It looks like you're using an Ad Blocker.
Please white-list or disable AboveTopSecret.com in your ad-blocking tool.
Some features of ATS will be disabled while you continue to use an ad-blocker.
(visit the link for the full news article)
Nepal reborn as a republic
By Somini Sengupta
Published: May 29, 2008
NEW DELHI: The world's last Hindu king, Gyanendra of Nepal, was told to step down from his throne in 15 days, as a newly elected assembly led by former Maoist guerrillas voted late Wednesday to transform the country into a republic.
The vote by the special assembly, elected last month, formalizes the steady dissolution of the 239-year-old monarchy in Nepal. But exactly when and how the king would leave Narayanhity, the main palace in the capital, Katmandu, was not clear.
Gyanendra has made no public statements in recent weeks about his plans, though suspected royalists have made their disappointment known by setting off small bombs in Katmandu. Three went off Wednesday, injuring no one. On Tuesday a blast injured six; a royalist organization called Ranabir Sena claimed responsibility.
Government officials in recent days have urged the king, a businessman with interests in tobacco and hotels, to move out of the pink concrete Narayanhity and into his own high-walled private residence nearby — or face eviction by force.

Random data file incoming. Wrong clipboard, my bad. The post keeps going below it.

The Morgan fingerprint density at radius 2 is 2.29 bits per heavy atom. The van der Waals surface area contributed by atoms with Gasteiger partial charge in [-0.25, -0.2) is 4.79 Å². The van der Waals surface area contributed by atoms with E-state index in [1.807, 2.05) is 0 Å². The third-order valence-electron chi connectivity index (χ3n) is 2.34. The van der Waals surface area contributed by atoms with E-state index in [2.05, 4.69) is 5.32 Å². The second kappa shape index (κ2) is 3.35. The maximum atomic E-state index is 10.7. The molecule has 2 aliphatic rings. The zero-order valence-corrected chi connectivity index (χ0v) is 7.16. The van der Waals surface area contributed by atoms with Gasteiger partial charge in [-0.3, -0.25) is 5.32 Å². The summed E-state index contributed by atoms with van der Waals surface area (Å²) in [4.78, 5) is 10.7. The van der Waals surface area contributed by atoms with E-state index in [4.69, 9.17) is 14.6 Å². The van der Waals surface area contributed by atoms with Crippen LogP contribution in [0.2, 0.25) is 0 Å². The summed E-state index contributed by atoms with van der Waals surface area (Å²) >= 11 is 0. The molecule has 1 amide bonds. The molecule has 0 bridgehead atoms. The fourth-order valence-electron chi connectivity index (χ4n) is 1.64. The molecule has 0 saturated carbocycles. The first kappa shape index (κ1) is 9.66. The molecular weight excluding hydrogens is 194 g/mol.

Gyanendra took over the throne after a palace massacre in June 2001 in which his brother, King Birendra, and most of the royal family were killed. Crown Prince Dipendra, who shot himself and soon died, was blamed for the massacre. Gyanendra's family survived.
Gyanendra took control of the government in early 2005, but lost most of his authority two years ago when street protests forced him to cede power to the last elected government. Maoist insurgents came out of the jungle after 10 years of war, turned themselves into politicians and demanded an end to the monarchy.
The government, which they joined, complied. It removed the king as head of the Nepalese Army, dropped the word "royal" from the name of the national airline and drafted a new national anthem that no longer demanded allegiance to the throne.
Last year, under pressure from the Maoists, Parliament voted to declare Nepal, a nation of 27 million people wedged strategically between India and China, a federal democratic republic.
It left it up to the Constituent Assembly, as the new body is known, to take the final, official step: to rewrite the Constitution altogether, starting with the question of the monarchy. It seems all but certain that the assembly will scrap it.
The Communist Party of Nepal (Maoist) won more than a third of the assembly's 601 seats, becoming the largest party in it. The party's leader, who still goes by his nom de guerre, Prachanda ("the fierce one" in Nepali), is expected to take over as Nepal's prime minister.
The Constituent Assembly, which was sworn in on Tuesday, will also have to govern Nepal for up to two years while it drafts a constitution. That will not be easy.
Chief among the challenges facing Nepal, as it tries to seal a peace process, is the fate of 20,000 former Maoist fighters, who are currently in camps under United Nations supervision. The Maoist leadership wants them to be integrated into the military, but it is likely to face stiff resistance from the Nepalese Army and the other main parties.
"There are many other peace process commitments as yet unfulfilled," the United Nations' chief envoy to Nepal, Ian Martin, told reporters on Tuesday.
For now, the country's three largest parties agreed this week to turn Narayanhity Palace into a national museum once the king vacates it.